Phoenix improved to 55-27 in 1979-80 but dropped to third in the Pacific Division standings behind Seattle and the resurgent Lakers, who paired rookie Magic Johnson with Kareem Abdul-Jabbar. Phoenix beat Kansas City 2-1 in the first round but lost 4-1 to the Lakers in the Western Conference semifinals. That series was actually a little closer than the final margin suggests, as the first two games in L.A. each went to overtime before the Lakers prevailed. After that, a close road win gave L.A. a 3-0 lead.

Prior to the 1980-81 season, the Suns traded Westphal to Seattle for defensive stopper (and 1979 Finals MVP) Dennis Johnson. The Suns still scored a lot (110.0 ppg) but the addition of Johnson helped them improve to third in points allowed (104.5 ppg). Phoenix set a franchise record for wins for the fourth straight season, going 57-25 to win the Pacific Division with the best record in the Western Conference. Magic Johnson missed more than half the season with a knee injury and his Lakers were bounced out in the first round but the Suns failed to take advantage of this, falling behind 3-1 in the conference semifinals against the 40-42 Kansas City Kings. The Suns forced a game seven in Phoenix but the Kings prevailed 95-88 behind 23 points each from Ernie Grunfeld and Reggie King.

Magic Johnson returned to health in 1981-82 and Walter Davis missed 27 games due to injuries, so the Suns fell back to third in the Pacific (46-36). They beat Denver 2-1 in the first round before being swept 4-0 by the Lakers.

In 1982-83 the Suns went 53-29 but Denver knocked them off 2-1 in the first round. The Suns dropped to 41-41 in 1983-84 but defeated Portland and Utah to advance to the Western Conference Finals. There they faced the powerful Lakers, who promptly took a 2-0 lead before eliminating the Suns in six games. Injuries decimated the Suns in the next couple seasons and Davis spent a couple stints in drug rehabilitation programs. MacLeod was fired during the 1986-87 season when the Suns were 22-34.

Next season he became Dallas' head coach, leading the Mavericks to 53 wins in 1987-88. Dallas beat Houston 3-1 in the first round, a series capped off in game four when Mavericks forward Mark Aguirre scored 27 points in one quarter. "Mark Aguirre was undersized for a 'four' but we played him at the 'three' a lot," MacLeod explains. "He had the softest shot of anybody I've ever seen and that was how he got it off over taller defenders. He'd get the ball on the rim and instead of bouncing out it would kind of roll around like it was massaging the rim and then it would go in. Mark was a tremendous offensive player. He had a complete offensive game. He was a passer. He was a power player inside who could play against bigger people and he also had the ability to drive the ball to the basket."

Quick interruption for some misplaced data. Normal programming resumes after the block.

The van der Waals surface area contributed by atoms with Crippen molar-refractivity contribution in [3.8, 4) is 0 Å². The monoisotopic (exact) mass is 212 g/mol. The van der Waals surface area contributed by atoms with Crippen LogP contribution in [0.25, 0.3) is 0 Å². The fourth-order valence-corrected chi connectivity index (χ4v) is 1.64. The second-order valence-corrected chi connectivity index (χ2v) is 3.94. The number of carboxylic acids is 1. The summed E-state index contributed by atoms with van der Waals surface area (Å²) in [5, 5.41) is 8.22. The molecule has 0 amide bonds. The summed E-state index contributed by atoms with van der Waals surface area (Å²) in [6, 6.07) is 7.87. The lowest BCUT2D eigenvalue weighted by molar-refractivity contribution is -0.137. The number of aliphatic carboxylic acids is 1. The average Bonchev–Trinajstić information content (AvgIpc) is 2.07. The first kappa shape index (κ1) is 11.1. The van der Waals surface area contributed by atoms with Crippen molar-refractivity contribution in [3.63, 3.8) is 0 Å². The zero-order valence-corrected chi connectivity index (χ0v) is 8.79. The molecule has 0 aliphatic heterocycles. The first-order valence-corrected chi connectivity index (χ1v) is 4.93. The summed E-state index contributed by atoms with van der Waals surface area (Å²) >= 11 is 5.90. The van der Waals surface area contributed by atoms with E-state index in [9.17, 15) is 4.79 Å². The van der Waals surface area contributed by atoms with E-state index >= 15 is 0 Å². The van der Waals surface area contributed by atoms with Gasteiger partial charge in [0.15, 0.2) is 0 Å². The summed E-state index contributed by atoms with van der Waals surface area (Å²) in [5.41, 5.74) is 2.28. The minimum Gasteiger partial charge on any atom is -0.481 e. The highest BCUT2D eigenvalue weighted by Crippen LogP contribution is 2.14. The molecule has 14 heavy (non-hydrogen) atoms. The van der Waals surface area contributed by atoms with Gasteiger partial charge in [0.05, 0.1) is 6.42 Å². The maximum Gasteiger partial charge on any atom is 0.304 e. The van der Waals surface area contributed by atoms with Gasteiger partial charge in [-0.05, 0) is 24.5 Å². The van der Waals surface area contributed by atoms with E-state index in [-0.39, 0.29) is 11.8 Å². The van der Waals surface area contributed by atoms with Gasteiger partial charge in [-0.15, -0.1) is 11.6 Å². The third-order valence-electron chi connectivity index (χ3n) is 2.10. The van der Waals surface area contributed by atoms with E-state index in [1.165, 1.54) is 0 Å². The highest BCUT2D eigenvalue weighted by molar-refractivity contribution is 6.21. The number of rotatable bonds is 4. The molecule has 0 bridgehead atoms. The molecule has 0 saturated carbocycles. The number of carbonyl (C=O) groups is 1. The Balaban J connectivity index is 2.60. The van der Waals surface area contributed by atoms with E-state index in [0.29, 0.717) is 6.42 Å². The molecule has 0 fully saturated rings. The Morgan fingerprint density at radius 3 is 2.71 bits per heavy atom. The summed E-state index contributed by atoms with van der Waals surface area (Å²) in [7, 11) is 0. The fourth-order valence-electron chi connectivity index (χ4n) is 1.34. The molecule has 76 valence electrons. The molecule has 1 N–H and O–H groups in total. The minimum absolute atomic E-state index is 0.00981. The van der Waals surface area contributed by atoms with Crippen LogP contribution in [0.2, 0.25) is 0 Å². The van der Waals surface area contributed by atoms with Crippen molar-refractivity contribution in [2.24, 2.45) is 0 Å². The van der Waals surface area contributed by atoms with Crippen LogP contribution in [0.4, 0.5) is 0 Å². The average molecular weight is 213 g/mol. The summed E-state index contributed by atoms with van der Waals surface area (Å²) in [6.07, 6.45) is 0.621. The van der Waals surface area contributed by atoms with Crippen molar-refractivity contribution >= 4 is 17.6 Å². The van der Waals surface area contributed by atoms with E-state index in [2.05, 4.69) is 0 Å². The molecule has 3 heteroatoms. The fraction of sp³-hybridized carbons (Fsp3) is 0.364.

The Mavericks defeated Denver 4-2 to advance to the Western Conference Finals for the first time in franchise history, where they faced MacLeod's old nemesis from his Phoenix days: the L.A. Lakers. Dallas battled very gamely against the defending champion Lakers but the home team won every game in the series, with the Lakers wrapping up matters with a 117-102 game seven victory. Dallas started 9-3 in 1988-89 but injuries and Roy Tarpley's indefinite suspension from the NBA for drug use sent the team reeling. Dallas traded Aguirre to Detroit for Adrian Dantley midway through the season; Aguirre helped the Pistons to win their first championship, while Dantley initially refused to report to Dallas. Not surprisingly, Dallas’ record plummeted and MacLeod was fired early in the 1989-90 season.

MacLeod had a brief run as the New York Knicks' coach, leading the team to the 1991 playoffs, before being replaced by Pat Riley. He coached at Notre Dame from 1991-99, winning Big East Coach of the Year honors for the 1996-97 season. Since then, he has been an assistant coach in Phoenix, Denver and most recently in Golden State, where he served under Mike Montgomery before Don Nelson took over as head coach.

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posted by David Friedman @ 6:56 PM